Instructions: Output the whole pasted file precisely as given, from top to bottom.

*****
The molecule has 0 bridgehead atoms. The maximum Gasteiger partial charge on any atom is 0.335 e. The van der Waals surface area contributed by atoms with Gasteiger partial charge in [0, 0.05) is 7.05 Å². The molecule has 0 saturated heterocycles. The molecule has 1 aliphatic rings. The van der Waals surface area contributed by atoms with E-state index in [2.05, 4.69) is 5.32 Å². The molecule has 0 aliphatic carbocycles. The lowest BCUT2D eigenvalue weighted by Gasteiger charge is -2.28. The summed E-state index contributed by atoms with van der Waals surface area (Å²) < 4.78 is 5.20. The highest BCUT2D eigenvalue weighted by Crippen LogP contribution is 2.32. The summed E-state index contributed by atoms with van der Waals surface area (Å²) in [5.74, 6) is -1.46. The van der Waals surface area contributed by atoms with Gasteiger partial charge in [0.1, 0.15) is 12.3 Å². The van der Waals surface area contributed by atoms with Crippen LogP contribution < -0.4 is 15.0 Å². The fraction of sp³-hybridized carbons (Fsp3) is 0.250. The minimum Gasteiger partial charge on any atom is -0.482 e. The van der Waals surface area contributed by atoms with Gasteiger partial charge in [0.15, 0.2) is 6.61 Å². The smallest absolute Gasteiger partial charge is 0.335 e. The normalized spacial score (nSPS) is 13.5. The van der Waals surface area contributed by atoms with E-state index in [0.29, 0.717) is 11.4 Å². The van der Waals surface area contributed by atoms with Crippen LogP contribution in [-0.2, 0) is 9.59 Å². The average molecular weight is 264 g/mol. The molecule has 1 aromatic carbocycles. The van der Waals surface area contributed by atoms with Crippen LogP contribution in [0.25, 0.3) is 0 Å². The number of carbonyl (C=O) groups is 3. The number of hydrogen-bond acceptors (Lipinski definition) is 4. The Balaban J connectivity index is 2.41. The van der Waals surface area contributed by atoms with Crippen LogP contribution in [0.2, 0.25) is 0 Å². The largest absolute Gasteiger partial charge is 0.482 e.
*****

The molecule has 0 bridgehead atoms. The maximum Gasteiger partial charge on any atom is 0.335 e. The van der Waals surface area contributed by atoms with Gasteiger partial charge in [0, 0.05) is 7.05 Å². The molecule has 0 saturated heterocycles. The molecule has 1 aliphatic rings. The van der Waals surface area contributed by atoms with E-state index in [2.05, 4.69) is 5.32 Å². The molecule has 0 aliphatic carbocycles. The lowest BCUT2D eigenvalue weighted by Gasteiger charge is -2.28. The summed E-state index contributed by atoms with van der Waals surface area (Å²) < 4.78 is 5.20. The highest BCUT2D eigenvalue weighted by Crippen LogP contribution is 2.32. The summed E-state index contributed by atoms with van der Waals surface area (Å²) in [5.74, 6) is -1.46. The van der Waals surface area contributed by atoms with Gasteiger partial charge in [0.1, 0.15) is 12.3 Å². The van der Waals surface area contributed by atoms with Crippen LogP contribution < -0.4 is 15.0 Å². The fraction of sp³-hybridized carbons (Fsp3) is 0.250. The minimum Gasteiger partial charge on any atom is -0.482 e. The van der Waals surface area contributed by atoms with Gasteiger partial charge in [0.15, 0.2) is 6.61 Å². The smallest absolute Gasteiger partial charge is 0.335 e. The normalized spacial score (nSPS) is 13.5. The van der Waals surface area contributed by atoms with E-state index in [0.29, 0.717) is 11.4 Å². The van der Waals surface area contributed by atoms with Crippen LogP contribution in [-0.2, 0) is 9.59 Å². The average molecular weight is 264 g/mol. The molecule has 1 aromatic carbocycles. The van der Waals surface area contributed by atoms with Crippen LogP contribution in [0.25, 0.3) is 0 Å². The number of carbonyl (C=O) groups is 3. The number of hydrogen-bond acceptors (Lipinski definition) is 4. The Balaban J connectivity index is 2.41. The van der Waals surface area contributed by atoms with Crippen LogP contribution in [0.2, 0.25) is 0 Å². The largest absolute Gasteiger partial charge is 0.482 e.